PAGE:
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Discussion: An All Female “Lord of the Flies” Remake?

Please allow me to interrupt our regularly scheduled review post to have a short rant.

I’ve just read that Warner Bros have signed a deal to recreate ‘Lord of the Flies’ with an all girl cast. As if we don’t have enough misogynistic trash floating around, we now have to endure two dudes using a 1950s novel to explain the intricacies of female relationships. 

I can absolutely see the entertainment value. How could a film with girls ripping each other apart not be an interesting watch. But is it really necessary? It seems to me it’s more likely to become a sexist trope that dilutes complexed ideas about power and diplomacy into a derogatory mean girls. 

Can this re-make really stay true to original text? 

How do you think it would really go if a group of girls were stranded instead of boys? 

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18 thoughts on “Discussion: An All Female “Lord of the Flies” Remake?

  1. I definitely agree with you. I don’t think we need an all female remake nor do I think it would work. A gender swap wouldn’t add anything to the plot; it’s just another way for Hollywood to make money. Besides, Libba Bray’s Beauty Queens is already about females stranded on an island. Let’s make that into a movie instead!

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    1. I don’t even know what it would look like but I can see it playing into a lot of negative stereotypes and completely missing the subtleties of how girls actually interact. Beauty Queens seems like a much better shout! I haven’t read it but I’ve been lead to believe it’s funny and that’s a far better place to start then trying to make a serious film that points out how little girls are just as bad as little boys. We just don’t need that kind of negativity in our lives!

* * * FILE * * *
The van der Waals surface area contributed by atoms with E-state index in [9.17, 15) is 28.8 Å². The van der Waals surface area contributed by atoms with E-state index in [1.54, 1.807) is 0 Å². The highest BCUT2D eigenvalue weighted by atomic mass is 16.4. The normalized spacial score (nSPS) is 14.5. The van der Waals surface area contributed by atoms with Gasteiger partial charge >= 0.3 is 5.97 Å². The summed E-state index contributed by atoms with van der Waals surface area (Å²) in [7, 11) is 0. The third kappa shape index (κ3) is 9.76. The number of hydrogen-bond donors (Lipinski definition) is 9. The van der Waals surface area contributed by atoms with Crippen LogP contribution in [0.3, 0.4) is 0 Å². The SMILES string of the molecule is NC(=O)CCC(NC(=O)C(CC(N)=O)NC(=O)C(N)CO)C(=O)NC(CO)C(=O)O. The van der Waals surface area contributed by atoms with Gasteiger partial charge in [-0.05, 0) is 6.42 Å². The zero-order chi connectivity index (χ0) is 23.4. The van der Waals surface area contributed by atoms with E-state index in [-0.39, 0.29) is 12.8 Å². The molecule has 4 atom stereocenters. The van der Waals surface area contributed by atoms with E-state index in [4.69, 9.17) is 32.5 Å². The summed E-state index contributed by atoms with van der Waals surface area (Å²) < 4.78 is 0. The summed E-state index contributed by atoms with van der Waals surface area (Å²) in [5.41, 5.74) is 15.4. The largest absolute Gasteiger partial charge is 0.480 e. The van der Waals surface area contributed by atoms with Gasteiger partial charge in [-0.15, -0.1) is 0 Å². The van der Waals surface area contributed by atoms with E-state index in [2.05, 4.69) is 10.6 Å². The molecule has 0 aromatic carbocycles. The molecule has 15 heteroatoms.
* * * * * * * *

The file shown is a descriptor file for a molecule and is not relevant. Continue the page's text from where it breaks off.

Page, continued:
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  2. The original was about toxic masculinity and told in the setting of isolation so the writer could focus on those themes. Likely there is toxic femininity, but I don’t see that being played out in the same setting. A story of girls behaving badly might be able to expose some interesting themes, but I think you also have to rethink where and how such action happens. Stranding girls on a desert island and expect them to act like boys is pushing the “suspension of disbelief” a bit too far.

    and for the record, I never believed that group of stranded boys would ever behave like the original film.

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    1. Absolutely, if it’s about girls it’s not lord of the flies, it’s a different story entirely or at least it should be. I’m sure there’s loads of great stories about girls being savage that would be far more interesting. No me either! it’s a definite exaggeration and it does boys a disservice. It’s a very old fashioned perspective to believe in inherent evil and I don’t think a modern audience needs to re-explore the world in black and white.

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  3. Everyone here has made thoughtful remarks which I agreed with. I think Lord of the Flies was sad and possible. It could happen if the wrong collection of children gathered and dumped together were chosen, “could” be hateful and vindictive. I love my grandchildren. One of the most attractive and sensitive boys had a boy knock him over and dug his fingernails into his neck! Witnesses said my grandson did nothing wrong! He is one who cries at movies but plays sports well. A good mix of tough and kindness. Why did the boy do this? The “bully” has done it to other boys; but their parents didn’t go to the hospital and have a report done of assault. . .